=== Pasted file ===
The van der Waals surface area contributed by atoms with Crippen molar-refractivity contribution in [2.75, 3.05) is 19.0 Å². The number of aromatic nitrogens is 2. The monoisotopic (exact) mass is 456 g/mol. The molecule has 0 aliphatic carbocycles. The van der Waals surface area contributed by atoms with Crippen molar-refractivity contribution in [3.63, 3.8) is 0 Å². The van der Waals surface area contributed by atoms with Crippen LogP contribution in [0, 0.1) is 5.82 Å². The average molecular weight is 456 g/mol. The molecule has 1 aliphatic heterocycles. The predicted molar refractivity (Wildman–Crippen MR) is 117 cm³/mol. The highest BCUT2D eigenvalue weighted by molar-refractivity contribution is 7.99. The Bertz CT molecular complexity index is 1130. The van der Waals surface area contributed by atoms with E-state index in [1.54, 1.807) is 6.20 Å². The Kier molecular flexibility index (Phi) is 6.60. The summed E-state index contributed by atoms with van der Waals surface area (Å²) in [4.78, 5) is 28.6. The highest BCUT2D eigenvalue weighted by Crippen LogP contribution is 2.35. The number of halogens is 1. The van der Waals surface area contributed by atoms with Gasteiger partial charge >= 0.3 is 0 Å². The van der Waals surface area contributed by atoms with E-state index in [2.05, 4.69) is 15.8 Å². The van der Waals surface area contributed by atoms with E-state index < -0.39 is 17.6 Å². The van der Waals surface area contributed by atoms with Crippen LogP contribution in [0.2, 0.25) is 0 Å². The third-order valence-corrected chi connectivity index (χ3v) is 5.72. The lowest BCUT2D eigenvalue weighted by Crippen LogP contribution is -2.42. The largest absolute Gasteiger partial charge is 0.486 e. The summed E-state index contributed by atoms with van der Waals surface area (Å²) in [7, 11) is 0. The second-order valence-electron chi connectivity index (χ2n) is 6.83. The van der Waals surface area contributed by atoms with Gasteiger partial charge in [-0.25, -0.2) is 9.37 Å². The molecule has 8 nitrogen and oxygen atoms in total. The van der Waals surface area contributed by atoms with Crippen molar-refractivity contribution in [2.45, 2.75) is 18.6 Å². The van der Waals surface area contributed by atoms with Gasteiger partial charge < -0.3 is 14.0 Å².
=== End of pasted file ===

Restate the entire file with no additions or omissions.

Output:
The van der Waals surface area contributed by atoms with Crippen molar-refractivity contribution in [2.75, 3.05) is 19.0 Å². The number of aromatic nitrogens is 2. The monoisotopic (exact) mass is 456 g/mol. The molecule has 0 aliphatic carbocycles. The van der Waals surface area contributed by atoms with Crippen molar-refractivity contribution in [3.63, 3.8) is 0 Å². The van der Waals surface area contributed by atoms with Crippen LogP contribution in [0, 0.1) is 5.82 Å². The average molecular weight is 456 g/mol. The molecule has 1 aliphatic heterocycles. The predicted molar refractivity (Wildman–Crippen MR) is 117 cm³/mol. The highest BCUT2D eigenvalue weighted by molar-refractivity contribution is 7.99. The Bertz CT molecular complexity index is 1130. The van der Waals surface area contributed by atoms with E-state index in [1.54, 1.807) is 6.20 Å². The Kier molecular flexibility index (Phi) is 6.60. The summed E-state index contributed by atoms with van der Waals surface area (Å²) in [4.78, 5) is 28.6. The highest BCUT2D eigenvalue weighted by Crippen LogP contribution is 2.35. The number of halogens is 1. The van der Waals surface area contributed by atoms with Gasteiger partial charge >= 0.3 is 0 Å². The van der Waals surface area contributed by atoms with E-state index in [2.05, 4.69) is 15.8 Å². The van der Waals surface area contributed by atoms with E-state index < -0.39 is 17.6 Å². The van der Waals surface area contributed by atoms with Crippen LogP contribution in [0.2, 0.25) is 0 Å². The third-order valence-corrected chi connectivity index (χ3v) is 5.72. The lowest BCUT2D eigenvalue weighted by Crippen LogP contribution is -2.42. The largest absolute Gasteiger partial charge is 0.486 e. The summed E-state index contributed by atoms with van der Waals surface area (Å²) in [7, 11) is 0. The second-order valence-electron chi connectivity index (χ2n) is 6.83. The van der Waals surface area contributed by atoms with Gasteiger partial charge in [-0.25, -0.2) is 9.37 Å². The molecule has 8 nitrogen and oxygen atoms in total. The van der Waals surface area contributed by atoms with Crippen molar-refractivity contribution in [2.45, 2.75) is 18.6 Å². The van der Waals surface area contributed by atoms with Gasteiger partial charge < -0.3 is 14.0 Å².